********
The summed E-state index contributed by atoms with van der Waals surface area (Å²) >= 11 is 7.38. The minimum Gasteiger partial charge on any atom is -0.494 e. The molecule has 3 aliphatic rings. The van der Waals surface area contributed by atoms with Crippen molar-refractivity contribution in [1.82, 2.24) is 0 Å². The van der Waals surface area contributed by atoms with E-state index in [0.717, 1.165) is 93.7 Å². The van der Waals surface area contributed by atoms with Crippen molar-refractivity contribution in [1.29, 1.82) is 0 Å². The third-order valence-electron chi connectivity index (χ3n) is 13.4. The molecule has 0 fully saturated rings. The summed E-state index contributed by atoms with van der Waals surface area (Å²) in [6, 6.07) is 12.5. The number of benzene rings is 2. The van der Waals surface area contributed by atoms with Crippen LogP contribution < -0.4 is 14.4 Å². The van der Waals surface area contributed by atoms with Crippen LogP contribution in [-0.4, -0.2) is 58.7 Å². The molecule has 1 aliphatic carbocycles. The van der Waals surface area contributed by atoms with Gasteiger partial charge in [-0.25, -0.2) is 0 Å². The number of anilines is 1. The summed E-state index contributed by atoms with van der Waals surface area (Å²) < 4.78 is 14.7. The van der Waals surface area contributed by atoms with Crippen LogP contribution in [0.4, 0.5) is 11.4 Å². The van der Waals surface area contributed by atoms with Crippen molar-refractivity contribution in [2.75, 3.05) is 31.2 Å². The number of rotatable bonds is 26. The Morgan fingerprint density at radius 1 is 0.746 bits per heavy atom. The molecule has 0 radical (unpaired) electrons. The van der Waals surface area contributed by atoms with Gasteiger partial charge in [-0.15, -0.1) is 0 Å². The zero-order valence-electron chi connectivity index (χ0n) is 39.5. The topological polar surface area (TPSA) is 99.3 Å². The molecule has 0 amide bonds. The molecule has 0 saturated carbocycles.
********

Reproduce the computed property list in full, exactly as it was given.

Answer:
The summed E-state index contributed by atoms with van der Waals surface area (Å²) >= 11 is 7.38. The minimum Gasteiger partial charge on any atom is -0.494 e. The molecule has 3 aliphatic rings. The van der Waals surface area contributed by atoms with Crippen molar-refractivity contribution in [1.82, 2.24) is 0 Å². The van der Waals surface area contributed by atoms with E-state index in [0.717, 1.165) is 93.7 Å². The van der Waals surface area contributed by atoms with Crippen molar-refractivity contribution in [1.29, 1.82) is 0 Å². The third-order valence-electron chi connectivity index (χ3n) is 13.4. The molecule has 0 fully saturated rings. The summed E-state index contributed by atoms with van der Waals surface area (Å²) in [6, 6.07) is 12.5. The number of benzene rings is 2. The van der Waals surface area contributed by atoms with Crippen LogP contribution < -0.4 is 14.4 Å². The van der Waals surface area contributed by atoms with Crippen LogP contribution in [-0.4, -0.2) is 58.7 Å². The molecule has 1 aliphatic carbocycles. The van der Waals surface area contributed by atoms with Gasteiger partial charge in [-0.25, -0.2) is 0 Å². The number of anilines is 1. The summed E-state index contributed by atoms with van der Waals surface area (Å²) < 4.78 is 14.7. The van der Waals surface area contributed by atoms with Crippen LogP contribution in [0.4, 0.5) is 11.4 Å². The van der Waals surface area contributed by atoms with Crippen molar-refractivity contribution in [2.75, 3.05) is 31.2 Å². The number of rotatable bonds is 26. The Morgan fingerprint density at radius 1 is 0.746 bits per heavy atom. The molecule has 0 radical (unpaired) electrons. The van der Waals surface area contributed by atoms with Gasteiger partial charge in [-0.15, -0.1) is 0 Å². The zero-order valence-electron chi connectivity index (χ0n) is 39.5. The topological polar surface area (TPSA) is 99.3 Å². The molecule has 0 amide bonds. The molecule has 0 saturated carbocycles.